Building a Better Batch with Seeq
Building a Better Batch
Why Batch is Different
The discrete, repeated steps of a batch process fundamentally set it apart from its continuous counterparts in the pharmaceutical, specialty chemical, and food & beverage industries. These differences mean subject matter experts (SMEs) need to use different tactics and metrics to troubleshoot issues and measure performance.
In batch processing, repetition is everywhere. Valves opening and closing; agitators starting and stopping; vessels heating up, cooling down, filling up, and emptying; over and over. As the process repeats, patterns in time series process data emerge. Eliminating variability and streamlining the process forms the backbone of operational excellence and overall equipment effectiveness initiatives.
Seeq’s capsule structure allows SMEs to identify and isolate periods of interest based on the patterns in batch data. Some of these patterns are expected and planned within a batch, such as a reactor heat up or cool down. However, while they may follow the same pattern, each instance is not identical. Some are faster or slower, or more or less extreme.
It is through these differences that SME’s can detect and diagnose process irregularities, and then work to ultimately improve their process by minimizing or eliminating variability. Capsules can be configured to describe any set of process conditions with specific entry and exit criteria, and once configured, automatically record and group capsules. Using Seeq’s Chain and Capsule Time View, SMEs can view periods of interest end-to-end or overlaid, enabling rapid identification of differences in operation. Part of Seeq’s value stems from the ease and speed with which it enables this type of insight.
The Power of Data Source Integration
In addition to the intuitive analysis Seeq provides, it also seamlessly integrates disparate data sources, whether they are housed on-premises or in the cloud. Connecting multiple data types to a single system not only saves time, and it provides opportunities for analysis that was not previously possible.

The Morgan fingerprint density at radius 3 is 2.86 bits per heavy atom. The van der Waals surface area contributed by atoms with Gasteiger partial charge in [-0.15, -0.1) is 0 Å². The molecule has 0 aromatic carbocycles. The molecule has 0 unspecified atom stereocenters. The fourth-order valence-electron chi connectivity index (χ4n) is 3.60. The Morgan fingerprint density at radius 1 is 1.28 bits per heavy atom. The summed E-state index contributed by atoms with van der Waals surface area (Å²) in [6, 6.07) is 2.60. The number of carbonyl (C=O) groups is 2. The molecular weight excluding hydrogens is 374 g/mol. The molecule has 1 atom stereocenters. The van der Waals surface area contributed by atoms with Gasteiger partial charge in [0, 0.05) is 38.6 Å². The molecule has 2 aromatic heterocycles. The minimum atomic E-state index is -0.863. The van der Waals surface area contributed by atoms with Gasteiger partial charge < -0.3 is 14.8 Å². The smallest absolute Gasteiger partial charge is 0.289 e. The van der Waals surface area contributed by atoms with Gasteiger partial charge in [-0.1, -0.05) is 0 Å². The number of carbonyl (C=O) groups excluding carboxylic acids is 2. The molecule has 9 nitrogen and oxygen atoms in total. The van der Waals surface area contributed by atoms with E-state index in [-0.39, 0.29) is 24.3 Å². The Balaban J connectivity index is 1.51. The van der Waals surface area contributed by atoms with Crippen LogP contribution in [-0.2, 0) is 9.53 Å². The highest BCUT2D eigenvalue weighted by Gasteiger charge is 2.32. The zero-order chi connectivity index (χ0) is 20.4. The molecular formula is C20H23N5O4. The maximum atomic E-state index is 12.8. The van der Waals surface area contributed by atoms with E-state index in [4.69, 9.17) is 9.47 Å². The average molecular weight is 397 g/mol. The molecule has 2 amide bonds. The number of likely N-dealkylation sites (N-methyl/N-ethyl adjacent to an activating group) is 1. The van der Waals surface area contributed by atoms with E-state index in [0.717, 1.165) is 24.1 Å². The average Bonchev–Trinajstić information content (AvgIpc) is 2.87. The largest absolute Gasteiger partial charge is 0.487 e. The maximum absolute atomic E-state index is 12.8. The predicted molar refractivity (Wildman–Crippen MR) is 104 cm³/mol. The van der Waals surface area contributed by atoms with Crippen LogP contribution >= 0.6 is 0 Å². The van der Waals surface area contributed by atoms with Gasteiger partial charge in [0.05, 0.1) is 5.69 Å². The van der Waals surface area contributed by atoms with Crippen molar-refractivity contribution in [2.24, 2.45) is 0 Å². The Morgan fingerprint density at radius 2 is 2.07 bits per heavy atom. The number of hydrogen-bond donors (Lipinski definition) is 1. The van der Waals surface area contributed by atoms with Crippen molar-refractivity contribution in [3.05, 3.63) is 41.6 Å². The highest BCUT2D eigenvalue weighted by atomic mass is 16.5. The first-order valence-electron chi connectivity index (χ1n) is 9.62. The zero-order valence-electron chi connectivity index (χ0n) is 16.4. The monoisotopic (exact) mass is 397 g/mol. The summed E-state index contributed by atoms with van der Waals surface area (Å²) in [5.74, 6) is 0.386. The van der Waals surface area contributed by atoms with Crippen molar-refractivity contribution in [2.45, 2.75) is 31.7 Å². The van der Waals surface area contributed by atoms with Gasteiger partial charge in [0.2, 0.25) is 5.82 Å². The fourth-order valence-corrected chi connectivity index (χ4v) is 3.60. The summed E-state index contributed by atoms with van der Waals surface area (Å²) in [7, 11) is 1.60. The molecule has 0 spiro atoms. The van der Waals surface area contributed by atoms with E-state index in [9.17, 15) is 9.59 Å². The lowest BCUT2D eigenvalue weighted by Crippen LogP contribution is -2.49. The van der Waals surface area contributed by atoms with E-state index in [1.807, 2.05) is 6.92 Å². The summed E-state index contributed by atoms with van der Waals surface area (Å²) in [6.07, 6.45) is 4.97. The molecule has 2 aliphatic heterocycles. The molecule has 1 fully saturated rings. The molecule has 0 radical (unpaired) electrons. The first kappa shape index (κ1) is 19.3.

For example, with Seeq, a user can simultaneously see how lab data changes with process parameters. If an SME suspects high temperature will be detrimental to final product quality in a batch process, Seeq can be used to quickly identify each batch. The SME can then create a signal that displays the maximum temperature reached in each batch, or the amount of time spent above a specified temperature, by using the Value Search tool. The final assay from each batch can then be overlayed to determine if any correlation exists between high temperature, or time at a certain temperature, and poor final product quality.
Typically, there is a lag associated with lab data processing. Pulling samples and the subsequent analysis can take hours. This lag plagues SMEs as it becomes difficult to immediately tell which period of time-series data should be associated with a specific outcome observed in lab data. Seeq eases this burden by shifting the lab data signal by the typical process lag time via the Formula tool. Once the signals are synchronized, SMEs can more easily discern patterns in process conditions and their impact on product quality.
A golden or best possible batch is a common benchmark or KPI in batch processing. The golden batch allows SMEs and decision makers to see the best-case scenario if all steps of a batch run optimally.
Seeq’s capsule functionality makes defining a golden batch quick and intuitive. A batch will often have a signal which can be used to name it. Using this signal, or by using another signal to define the beginning or end of a batch, Seeq can quickly bracket each batch as a condition. Figure 1 shows how Seeq brackets the reactor temperature for each batch, but also for each operation within a batch, each with its own capsule.